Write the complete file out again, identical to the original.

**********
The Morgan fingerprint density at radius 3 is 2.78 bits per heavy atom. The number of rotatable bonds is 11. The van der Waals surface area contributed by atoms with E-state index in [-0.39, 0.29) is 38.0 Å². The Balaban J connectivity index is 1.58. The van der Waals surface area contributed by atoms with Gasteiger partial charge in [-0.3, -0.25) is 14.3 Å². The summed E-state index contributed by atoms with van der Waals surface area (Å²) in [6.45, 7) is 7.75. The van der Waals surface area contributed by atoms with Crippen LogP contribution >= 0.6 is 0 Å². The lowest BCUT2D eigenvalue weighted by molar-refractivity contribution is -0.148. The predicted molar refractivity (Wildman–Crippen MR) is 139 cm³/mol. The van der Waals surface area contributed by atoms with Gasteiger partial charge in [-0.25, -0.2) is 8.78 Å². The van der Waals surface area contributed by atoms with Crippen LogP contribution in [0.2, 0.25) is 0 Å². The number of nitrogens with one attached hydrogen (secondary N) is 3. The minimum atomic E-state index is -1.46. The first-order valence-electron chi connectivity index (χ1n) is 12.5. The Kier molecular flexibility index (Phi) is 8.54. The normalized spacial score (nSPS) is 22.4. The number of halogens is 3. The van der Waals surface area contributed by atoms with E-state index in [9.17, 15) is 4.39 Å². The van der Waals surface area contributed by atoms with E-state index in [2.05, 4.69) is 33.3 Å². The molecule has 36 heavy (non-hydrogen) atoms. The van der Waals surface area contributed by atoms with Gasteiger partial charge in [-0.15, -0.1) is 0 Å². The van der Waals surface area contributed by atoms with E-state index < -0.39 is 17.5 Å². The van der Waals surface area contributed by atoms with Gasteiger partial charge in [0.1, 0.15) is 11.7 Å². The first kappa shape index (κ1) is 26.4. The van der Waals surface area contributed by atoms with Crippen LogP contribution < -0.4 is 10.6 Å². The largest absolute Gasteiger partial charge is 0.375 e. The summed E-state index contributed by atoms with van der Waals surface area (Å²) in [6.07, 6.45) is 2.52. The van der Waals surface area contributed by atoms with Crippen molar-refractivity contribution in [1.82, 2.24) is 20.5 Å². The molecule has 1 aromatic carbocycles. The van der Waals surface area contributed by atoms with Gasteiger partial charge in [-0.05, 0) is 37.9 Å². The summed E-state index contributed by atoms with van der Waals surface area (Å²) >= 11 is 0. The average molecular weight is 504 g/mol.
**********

The Morgan fingerprint density at radius 3 is 2.78 bits per heavy atom. The number of rotatable bonds is 11. The van der Waals surface area contributed by atoms with E-state index in [-0.39, 0.29) is 38.0 Å². The Balaban J connectivity index is 1.58. The van der Waals surface area contributed by atoms with Gasteiger partial charge in [-0.3, -0.25) is 14.3 Å². The summed E-state index contributed by atoms with van der Waals surface area (Å²) in [6.45, 7) is 7.75. The van der Waals surface area contributed by atoms with Crippen LogP contribution >= 0.6 is 0 Å². The lowest BCUT2D eigenvalue weighted by molar-refractivity contribution is -0.148. The predicted molar refractivity (Wildman–Crippen MR) is 139 cm³/mol. The van der Waals surface area contributed by atoms with Gasteiger partial charge in [-0.25, -0.2) is 8.78 Å². The van der Waals surface area contributed by atoms with Crippen LogP contribution in [0.2, 0.25) is 0 Å². The number of nitrogens with one attached hydrogen (secondary N) is 3. The minimum atomic E-state index is -1.46. The first-order valence-electron chi connectivity index (χ1n) is 12.5. The Kier molecular flexibility index (Phi) is 8.54. The normalized spacial score (nSPS) is 22.4. The number of halogens is 3. The van der Waals surface area contributed by atoms with E-state index in [9.17, 15) is 4.39 Å². The van der Waals surface area contributed by atoms with E-state index in [2.05, 4.69) is 33.3 Å². The molecule has 36 heavy (non-hydrogen) atoms. The van der Waals surface area contributed by atoms with Gasteiger partial charge in [-0.15, -0.1) is 0 Å². The van der Waals surface area contributed by atoms with E-state index < -0.39 is 17.5 Å². The van der Waals surface area contributed by atoms with Gasteiger partial charge in [0.1, 0.15) is 11.7 Å². The first kappa shape index (κ1) is 26.4. The van der Waals surface area contributed by atoms with Crippen LogP contribution < -0.4 is 10.6 Å². The largest absolute Gasteiger partial charge is 0.375 e. The summed E-state index contributed by atoms with van der Waals surface area (Å²) in [6.07, 6.45) is 2.52. The van der Waals surface area contributed by atoms with Crippen molar-refractivity contribution in [1.82, 2.24) is 20.5 Å². The molecule has 1 aromatic carbocycles. The van der Waals surface area contributed by atoms with Gasteiger partial charge in [-0.05, 0) is 37.9 Å². The summed E-state index contributed by atoms with van der Waals surface area (Å²) >= 11 is 0. The average molecular weight is 504 g/mol.